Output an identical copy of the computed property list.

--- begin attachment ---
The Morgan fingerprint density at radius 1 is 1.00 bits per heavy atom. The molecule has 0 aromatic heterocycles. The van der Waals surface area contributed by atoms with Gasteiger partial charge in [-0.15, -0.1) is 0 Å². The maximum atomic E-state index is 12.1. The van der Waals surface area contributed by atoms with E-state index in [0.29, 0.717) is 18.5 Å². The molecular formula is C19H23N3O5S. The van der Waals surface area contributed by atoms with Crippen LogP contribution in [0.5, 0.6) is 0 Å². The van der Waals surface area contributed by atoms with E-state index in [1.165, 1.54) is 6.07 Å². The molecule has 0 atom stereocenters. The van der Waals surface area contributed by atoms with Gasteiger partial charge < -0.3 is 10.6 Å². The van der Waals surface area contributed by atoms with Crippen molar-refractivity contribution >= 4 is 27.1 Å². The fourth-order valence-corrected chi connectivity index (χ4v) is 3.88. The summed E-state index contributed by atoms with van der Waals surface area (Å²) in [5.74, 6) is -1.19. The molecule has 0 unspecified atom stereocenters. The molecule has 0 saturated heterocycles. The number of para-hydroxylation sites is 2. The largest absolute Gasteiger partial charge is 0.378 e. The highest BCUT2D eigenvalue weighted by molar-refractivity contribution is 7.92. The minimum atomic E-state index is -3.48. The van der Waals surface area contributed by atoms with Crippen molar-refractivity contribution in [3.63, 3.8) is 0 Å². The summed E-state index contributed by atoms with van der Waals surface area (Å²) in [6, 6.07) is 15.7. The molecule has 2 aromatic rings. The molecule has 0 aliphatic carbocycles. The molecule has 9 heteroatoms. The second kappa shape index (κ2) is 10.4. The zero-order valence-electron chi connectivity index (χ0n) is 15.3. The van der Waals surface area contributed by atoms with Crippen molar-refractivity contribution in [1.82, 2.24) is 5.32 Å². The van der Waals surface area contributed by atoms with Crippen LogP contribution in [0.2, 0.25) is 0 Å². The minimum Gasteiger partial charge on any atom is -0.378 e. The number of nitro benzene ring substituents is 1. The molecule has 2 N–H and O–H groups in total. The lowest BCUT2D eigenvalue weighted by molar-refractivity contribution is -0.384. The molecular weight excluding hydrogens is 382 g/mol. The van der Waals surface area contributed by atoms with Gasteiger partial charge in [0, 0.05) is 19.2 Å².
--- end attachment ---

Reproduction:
The Morgan fingerprint density at radius 1 is 1.00 bits per heavy atom. The molecule has 0 aromatic heterocycles. The van der Waals surface area contributed by atoms with Gasteiger partial charge in [-0.15, -0.1) is 0 Å². The maximum atomic E-state index is 12.1. The van der Waals surface area contributed by atoms with E-state index in [0.29, 0.717) is 18.5 Å². The molecular formula is C19H23N3O5S. The van der Waals surface area contributed by atoms with Crippen LogP contribution in [0.5, 0.6) is 0 Å². The van der Waals surface area contributed by atoms with E-state index in [1.165, 1.54) is 6.07 Å². The molecule has 0 atom stereocenters. The van der Waals surface area contributed by atoms with Gasteiger partial charge < -0.3 is 10.6 Å². The van der Waals surface area contributed by atoms with Crippen molar-refractivity contribution >= 4 is 27.1 Å². The fourth-order valence-corrected chi connectivity index (χ4v) is 3.88. The summed E-state index contributed by atoms with van der Waals surface area (Å²) in [5.74, 6) is -1.19. The molecule has 0 unspecified atom stereocenters. The molecule has 0 saturated heterocycles. The number of para-hydroxylation sites is 2. The largest absolute Gasteiger partial charge is 0.378 e. The highest BCUT2D eigenvalue weighted by molar-refractivity contribution is 7.92. The minimum atomic E-state index is -3.48. The van der Waals surface area contributed by atoms with Crippen molar-refractivity contribution in [3.63, 3.8) is 0 Å². The summed E-state index contributed by atoms with van der Waals surface area (Å²) in [6, 6.07) is 15.7. The molecule has 2 aromatic rings. The molecule has 0 aliphatic carbocycles. The molecule has 9 heteroatoms. The second kappa shape index (κ2) is 10.4. The zero-order valence-electron chi connectivity index (χ0n) is 15.3. The van der Waals surface area contributed by atoms with Crippen molar-refractivity contribution in [1.82, 2.24) is 5.32 Å². The van der Waals surface area contributed by atoms with Crippen LogP contribution in [0.2, 0.25) is 0 Å². The minimum Gasteiger partial charge on any atom is -0.378 e. The number of nitro benzene ring substituents is 1. The molecule has 2 N–H and O–H groups in total. The lowest BCUT2D eigenvalue weighted by molar-refractivity contribution is -0.384. The molecular weight excluding hydrogens is 382 g/mol. The van der Waals surface area contributed by atoms with Gasteiger partial charge in [0, 0.05) is 19.2 Å².